Construction of the combined cycle electric generating plant near Tarko-Sale village in Yamalo-Nenets Autonomous District may be considered a starting project of similar type. Its first stage should be commissioned in September 2011. By 2013, the plant capacity will reach the calculated figures of 1,200 MW. Electric power to be generated by Tarko-Sale will be supplied not only to neighboring regions of Yamal, but to the Subpolar Urals as well. The plant will be operated by 340 employees; the annual volume of supplied power will amount to 8.75 billion kWh. One of the project’s features, which makes it quite attractive for investors, is the possibility to use low pressure gas from local fields where production is declining. The project feasibility study has been prepared by a joint venture of NOVATEK and OGK-5 – Severnaya Energeticheskaya Companiya. Together with NOVATEK and OGK-5Б SIBUR, OGK-3 and Rosneft also participate in the investors’ tender.

Is there an alternative?

As Alexei Miller reminds us: “Every second bulb in our houses lights due to gas, and nearly 70 percent of thermal power stations are gas-fuelled.”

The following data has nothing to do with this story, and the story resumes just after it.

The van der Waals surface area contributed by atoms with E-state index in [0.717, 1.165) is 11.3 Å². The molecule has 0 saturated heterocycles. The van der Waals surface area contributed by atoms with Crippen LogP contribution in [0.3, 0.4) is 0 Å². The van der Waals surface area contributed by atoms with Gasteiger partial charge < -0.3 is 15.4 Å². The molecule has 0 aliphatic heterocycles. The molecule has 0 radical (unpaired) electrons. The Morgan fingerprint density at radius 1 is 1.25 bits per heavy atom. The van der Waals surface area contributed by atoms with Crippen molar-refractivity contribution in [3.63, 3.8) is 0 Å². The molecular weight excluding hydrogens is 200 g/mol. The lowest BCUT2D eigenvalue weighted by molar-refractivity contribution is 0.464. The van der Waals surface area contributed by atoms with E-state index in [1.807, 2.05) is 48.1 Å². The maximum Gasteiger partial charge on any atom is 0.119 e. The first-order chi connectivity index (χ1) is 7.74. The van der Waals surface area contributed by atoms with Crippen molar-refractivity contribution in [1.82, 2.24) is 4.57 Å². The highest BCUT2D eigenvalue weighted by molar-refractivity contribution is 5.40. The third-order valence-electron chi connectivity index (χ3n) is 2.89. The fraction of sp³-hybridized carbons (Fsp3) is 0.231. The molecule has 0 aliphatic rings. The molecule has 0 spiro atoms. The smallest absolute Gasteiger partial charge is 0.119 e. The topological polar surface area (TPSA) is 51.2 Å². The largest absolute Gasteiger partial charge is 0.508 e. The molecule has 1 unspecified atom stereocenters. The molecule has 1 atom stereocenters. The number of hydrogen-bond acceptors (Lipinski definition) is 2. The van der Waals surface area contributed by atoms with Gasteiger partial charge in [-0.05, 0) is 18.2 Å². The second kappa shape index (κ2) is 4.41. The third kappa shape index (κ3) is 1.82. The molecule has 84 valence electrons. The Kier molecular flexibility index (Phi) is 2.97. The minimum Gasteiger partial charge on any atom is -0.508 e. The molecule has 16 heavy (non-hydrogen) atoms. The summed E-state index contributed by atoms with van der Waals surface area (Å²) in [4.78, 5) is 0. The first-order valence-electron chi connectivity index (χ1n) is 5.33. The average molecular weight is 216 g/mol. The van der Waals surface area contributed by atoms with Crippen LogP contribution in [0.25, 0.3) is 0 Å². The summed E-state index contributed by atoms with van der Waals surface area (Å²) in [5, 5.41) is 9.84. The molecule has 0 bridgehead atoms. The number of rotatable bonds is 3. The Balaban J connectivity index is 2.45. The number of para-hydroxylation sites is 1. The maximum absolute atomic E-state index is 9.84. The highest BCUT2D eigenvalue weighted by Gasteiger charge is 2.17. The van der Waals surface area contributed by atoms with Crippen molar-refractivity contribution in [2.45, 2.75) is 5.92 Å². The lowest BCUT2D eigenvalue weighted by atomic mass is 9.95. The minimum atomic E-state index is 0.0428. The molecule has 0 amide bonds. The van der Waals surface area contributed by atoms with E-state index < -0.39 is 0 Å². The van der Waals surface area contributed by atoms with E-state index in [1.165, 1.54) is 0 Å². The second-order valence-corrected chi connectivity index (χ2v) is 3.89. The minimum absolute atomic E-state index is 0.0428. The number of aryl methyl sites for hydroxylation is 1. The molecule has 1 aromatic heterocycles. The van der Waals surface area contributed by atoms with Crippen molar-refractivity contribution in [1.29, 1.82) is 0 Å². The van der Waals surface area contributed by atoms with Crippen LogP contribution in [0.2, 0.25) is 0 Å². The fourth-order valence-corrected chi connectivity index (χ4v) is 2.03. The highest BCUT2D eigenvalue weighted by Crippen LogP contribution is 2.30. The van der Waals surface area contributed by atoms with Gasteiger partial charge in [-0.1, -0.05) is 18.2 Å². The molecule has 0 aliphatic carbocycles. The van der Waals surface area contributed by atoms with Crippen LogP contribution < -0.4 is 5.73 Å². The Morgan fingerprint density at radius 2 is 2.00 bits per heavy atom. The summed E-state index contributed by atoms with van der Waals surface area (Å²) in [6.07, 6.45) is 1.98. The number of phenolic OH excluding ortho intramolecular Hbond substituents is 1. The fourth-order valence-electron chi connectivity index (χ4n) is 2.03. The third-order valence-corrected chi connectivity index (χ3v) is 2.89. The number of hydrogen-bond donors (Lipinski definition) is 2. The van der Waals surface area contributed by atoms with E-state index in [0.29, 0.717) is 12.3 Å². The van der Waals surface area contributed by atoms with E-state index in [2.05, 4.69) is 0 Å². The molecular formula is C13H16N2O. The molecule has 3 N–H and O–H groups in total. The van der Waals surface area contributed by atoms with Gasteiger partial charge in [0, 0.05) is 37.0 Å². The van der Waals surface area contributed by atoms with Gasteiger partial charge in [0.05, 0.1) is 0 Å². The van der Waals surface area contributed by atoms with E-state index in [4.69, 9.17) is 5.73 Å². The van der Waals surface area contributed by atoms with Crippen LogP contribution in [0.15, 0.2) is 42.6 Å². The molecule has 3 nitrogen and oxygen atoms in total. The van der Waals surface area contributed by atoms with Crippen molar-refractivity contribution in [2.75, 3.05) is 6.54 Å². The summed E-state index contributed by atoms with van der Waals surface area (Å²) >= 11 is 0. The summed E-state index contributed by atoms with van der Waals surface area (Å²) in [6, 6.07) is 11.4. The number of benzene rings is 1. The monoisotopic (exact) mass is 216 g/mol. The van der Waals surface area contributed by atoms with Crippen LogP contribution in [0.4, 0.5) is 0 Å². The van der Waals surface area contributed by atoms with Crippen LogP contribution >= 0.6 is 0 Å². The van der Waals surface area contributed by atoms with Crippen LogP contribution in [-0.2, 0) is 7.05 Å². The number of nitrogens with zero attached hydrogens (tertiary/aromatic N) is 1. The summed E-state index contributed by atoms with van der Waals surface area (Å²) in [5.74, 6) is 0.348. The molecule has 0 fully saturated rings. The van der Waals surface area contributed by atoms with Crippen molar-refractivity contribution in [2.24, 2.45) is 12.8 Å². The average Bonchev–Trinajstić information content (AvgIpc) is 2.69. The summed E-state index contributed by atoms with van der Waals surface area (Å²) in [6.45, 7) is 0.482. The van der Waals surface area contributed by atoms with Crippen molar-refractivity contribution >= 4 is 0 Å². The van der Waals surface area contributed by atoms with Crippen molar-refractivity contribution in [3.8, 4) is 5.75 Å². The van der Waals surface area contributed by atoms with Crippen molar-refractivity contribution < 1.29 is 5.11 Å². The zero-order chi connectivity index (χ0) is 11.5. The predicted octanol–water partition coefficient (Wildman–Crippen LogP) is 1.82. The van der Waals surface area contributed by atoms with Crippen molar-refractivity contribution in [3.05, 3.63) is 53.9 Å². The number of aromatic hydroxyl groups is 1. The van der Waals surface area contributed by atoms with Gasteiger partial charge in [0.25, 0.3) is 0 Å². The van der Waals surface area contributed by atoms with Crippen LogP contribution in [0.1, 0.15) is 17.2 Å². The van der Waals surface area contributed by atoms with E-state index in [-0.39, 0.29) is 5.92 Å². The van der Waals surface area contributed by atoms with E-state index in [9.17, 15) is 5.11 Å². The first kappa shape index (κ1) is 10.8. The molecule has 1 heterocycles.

Indeed, in Russia gas is used in abnormally high quantities compared to other energy resources. The country has enormous coal reserves, but it is inadequately represented in the fuel and energy balance. Meanwhile, efficient coal combustion technologies are available today, and they allow to make coal as efficient as gas. According to General Layout for Siting Power Industry Facilities Until 2020, generating capacities of nuclear power will increase by 2.3 times, coal power generation by 1.7 times, capacities of hydroelectric power station by 47 percent, and gas power generation by 41 percent. At the same time the gas share in electric power generation will reduce to 35 percent and  the  coal share will increase from 23 percent to 31 percent. The shares of other power sources will not change significantly. Redistribution of shares will require immense investments. In this regard, one may wonder how actively Gazprom will invest in coal power generation (its deal with SIBENCO – Siberian Coal Energy Company – has been postponed) to save gas and secure fulfillment of all its long-term obligations, both export and internal.